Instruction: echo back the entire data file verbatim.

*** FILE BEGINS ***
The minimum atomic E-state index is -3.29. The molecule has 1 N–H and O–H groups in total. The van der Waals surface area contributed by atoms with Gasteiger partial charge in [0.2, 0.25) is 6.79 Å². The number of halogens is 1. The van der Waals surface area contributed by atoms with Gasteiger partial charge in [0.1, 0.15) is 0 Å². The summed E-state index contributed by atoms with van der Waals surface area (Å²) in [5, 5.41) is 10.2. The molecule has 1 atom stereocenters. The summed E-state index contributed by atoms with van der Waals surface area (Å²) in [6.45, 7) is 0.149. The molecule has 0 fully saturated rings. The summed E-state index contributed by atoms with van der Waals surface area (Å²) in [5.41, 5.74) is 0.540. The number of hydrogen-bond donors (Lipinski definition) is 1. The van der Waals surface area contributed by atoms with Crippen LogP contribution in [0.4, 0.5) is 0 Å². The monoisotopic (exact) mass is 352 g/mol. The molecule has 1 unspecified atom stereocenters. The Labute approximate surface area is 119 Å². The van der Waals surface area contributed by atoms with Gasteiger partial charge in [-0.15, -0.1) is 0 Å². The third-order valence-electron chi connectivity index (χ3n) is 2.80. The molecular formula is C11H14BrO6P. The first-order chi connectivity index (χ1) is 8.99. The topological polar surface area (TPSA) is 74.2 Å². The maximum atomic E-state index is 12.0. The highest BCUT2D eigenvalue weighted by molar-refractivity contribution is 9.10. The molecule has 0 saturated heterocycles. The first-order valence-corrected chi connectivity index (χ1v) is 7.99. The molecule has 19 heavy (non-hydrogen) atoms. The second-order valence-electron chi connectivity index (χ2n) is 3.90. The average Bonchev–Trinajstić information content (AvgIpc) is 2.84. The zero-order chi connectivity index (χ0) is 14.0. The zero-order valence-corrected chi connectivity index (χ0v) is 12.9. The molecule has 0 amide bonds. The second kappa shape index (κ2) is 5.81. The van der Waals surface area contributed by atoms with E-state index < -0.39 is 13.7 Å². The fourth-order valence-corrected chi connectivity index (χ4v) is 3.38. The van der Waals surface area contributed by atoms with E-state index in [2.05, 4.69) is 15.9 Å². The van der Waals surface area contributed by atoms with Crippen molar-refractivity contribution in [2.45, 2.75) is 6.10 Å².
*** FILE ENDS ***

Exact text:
The minimum atomic E-state index is -3.29. The molecule has 1 N–H and O–H groups in total. The van der Waals surface area contributed by atoms with Gasteiger partial charge in [0.2, 0.25) is 6.79 Å². The number of halogens is 1. The van der Waals surface area contributed by atoms with Gasteiger partial charge in [0.1, 0.15) is 0 Å². The summed E-state index contributed by atoms with van der Waals surface area (Å²) in [5, 5.41) is 10.2. The molecule has 1 atom stereocenters. The summed E-state index contributed by atoms with van der Waals surface area (Å²) in [6.45, 7) is 0.149. The molecule has 0 fully saturated rings. The summed E-state index contributed by atoms with van der Waals surface area (Å²) in [5.41, 5.74) is 0.540. The number of hydrogen-bond donors (Lipinski definition) is 1. The van der Waals surface area contributed by atoms with Crippen LogP contribution in [0.4, 0.5) is 0 Å². The monoisotopic (exact) mass is 352 g/mol. The molecule has 1 unspecified atom stereocenters. The Labute approximate surface area is 119 Å². The van der Waals surface area contributed by atoms with Gasteiger partial charge in [-0.15, -0.1) is 0 Å². The third-order valence-electron chi connectivity index (χ3n) is 2.80. The molecular formula is C11H14BrO6P. The first-order chi connectivity index (χ1) is 8.99. The topological polar surface area (TPSA) is 74.2 Å². The maximum atomic E-state index is 12.0. The highest BCUT2D eigenvalue weighted by molar-refractivity contribution is 9.10. The molecule has 0 saturated heterocycles. The first-order valence-corrected chi connectivity index (χ1v) is 7.99. The molecule has 19 heavy (non-hydrogen) atoms. The second-order valence-electron chi connectivity index (χ2n) is 3.90. The average Bonchev–Trinajstić information content (AvgIpc) is 2.84. The zero-order chi connectivity index (χ0) is 14.0. The zero-order valence-corrected chi connectivity index (χ0v) is 12.9. The molecule has 0 amide bonds. The second kappa shape index (κ2) is 5.81. The van der Waals surface area contributed by atoms with E-state index < -0.39 is 13.7 Å². The fourth-order valence-corrected chi connectivity index (χ4v) is 3.38. The van der Waals surface area contributed by atoms with E-state index in [2.05, 4.69) is 15.9 Å². The van der Waals surface area contributed by atoms with Crippen molar-refractivity contribution in [2.45, 2.75) is 6.10 Å².